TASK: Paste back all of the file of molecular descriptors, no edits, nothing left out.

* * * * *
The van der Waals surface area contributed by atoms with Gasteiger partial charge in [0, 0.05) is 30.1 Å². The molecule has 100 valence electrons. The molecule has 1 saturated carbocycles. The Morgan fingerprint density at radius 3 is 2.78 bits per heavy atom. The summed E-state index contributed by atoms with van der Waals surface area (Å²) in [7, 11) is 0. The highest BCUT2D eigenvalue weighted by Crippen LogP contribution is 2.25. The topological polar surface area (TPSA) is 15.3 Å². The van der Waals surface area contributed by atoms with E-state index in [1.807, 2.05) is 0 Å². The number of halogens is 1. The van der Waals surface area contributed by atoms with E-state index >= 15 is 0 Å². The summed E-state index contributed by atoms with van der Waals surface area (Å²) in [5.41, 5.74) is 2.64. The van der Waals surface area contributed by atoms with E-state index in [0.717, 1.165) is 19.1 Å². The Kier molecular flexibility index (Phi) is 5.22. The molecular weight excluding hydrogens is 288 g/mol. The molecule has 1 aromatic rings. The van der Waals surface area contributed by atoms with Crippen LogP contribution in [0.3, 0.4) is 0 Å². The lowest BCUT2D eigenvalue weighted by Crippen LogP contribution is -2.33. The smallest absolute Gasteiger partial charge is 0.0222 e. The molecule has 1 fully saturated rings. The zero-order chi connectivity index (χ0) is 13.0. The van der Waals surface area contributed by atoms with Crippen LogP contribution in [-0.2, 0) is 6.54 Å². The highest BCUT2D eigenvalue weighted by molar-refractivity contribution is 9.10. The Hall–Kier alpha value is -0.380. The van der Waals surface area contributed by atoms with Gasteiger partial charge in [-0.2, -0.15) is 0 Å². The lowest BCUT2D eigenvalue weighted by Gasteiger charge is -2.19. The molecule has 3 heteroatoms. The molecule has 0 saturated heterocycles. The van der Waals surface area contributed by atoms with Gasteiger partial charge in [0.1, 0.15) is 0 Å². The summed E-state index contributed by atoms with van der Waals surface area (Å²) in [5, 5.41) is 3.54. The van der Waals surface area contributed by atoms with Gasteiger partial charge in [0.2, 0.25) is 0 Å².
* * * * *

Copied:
The van der Waals surface area contributed by atoms with Gasteiger partial charge in [0, 0.05) is 30.1 Å². The molecule has 100 valence electrons. The molecule has 1 saturated carbocycles. The Morgan fingerprint density at radius 3 is 2.78 bits per heavy atom. The summed E-state index contributed by atoms with van der Waals surface area (Å²) in [7, 11) is 0. The highest BCUT2D eigenvalue weighted by Crippen LogP contribution is 2.25. The topological polar surface area (TPSA) is 15.3 Å². The van der Waals surface area contributed by atoms with E-state index in [1.807, 2.05) is 0 Å². The number of halogens is 1. The van der Waals surface area contributed by atoms with E-state index >= 15 is 0 Å². The summed E-state index contributed by atoms with van der Waals surface area (Å²) in [5.41, 5.74) is 2.64. The van der Waals surface area contributed by atoms with E-state index in [0.717, 1.165) is 19.1 Å². The Kier molecular flexibility index (Phi) is 5.22. The molecular weight excluding hydrogens is 288 g/mol. The molecule has 1 aromatic rings. The van der Waals surface area contributed by atoms with Crippen LogP contribution in [0.3, 0.4) is 0 Å². The lowest BCUT2D eigenvalue weighted by Crippen LogP contribution is -2.33. The smallest absolute Gasteiger partial charge is 0.0222 e. The molecule has 1 fully saturated rings. The zero-order chi connectivity index (χ0) is 13.0. The van der Waals surface area contributed by atoms with Crippen LogP contribution in [-0.2, 0) is 6.54 Å². The highest BCUT2D eigenvalue weighted by molar-refractivity contribution is 9.10. The Hall–Kier alpha value is -0.380. The van der Waals surface area contributed by atoms with Gasteiger partial charge in [-0.2, -0.15) is 0 Å². The lowest BCUT2D eigenvalue weighted by Gasteiger charge is -2.19. The molecule has 3 heteroatoms. The molecule has 0 saturated heterocycles. The van der Waals surface area contributed by atoms with Gasteiger partial charge in [0.1, 0.15) is 0 Å². The summed E-state index contributed by atoms with van der Waals surface area (Å²) in [5, 5.41) is 3.54. The van der Waals surface area contributed by atoms with Gasteiger partial charge in [0.2, 0.25) is 0 Å².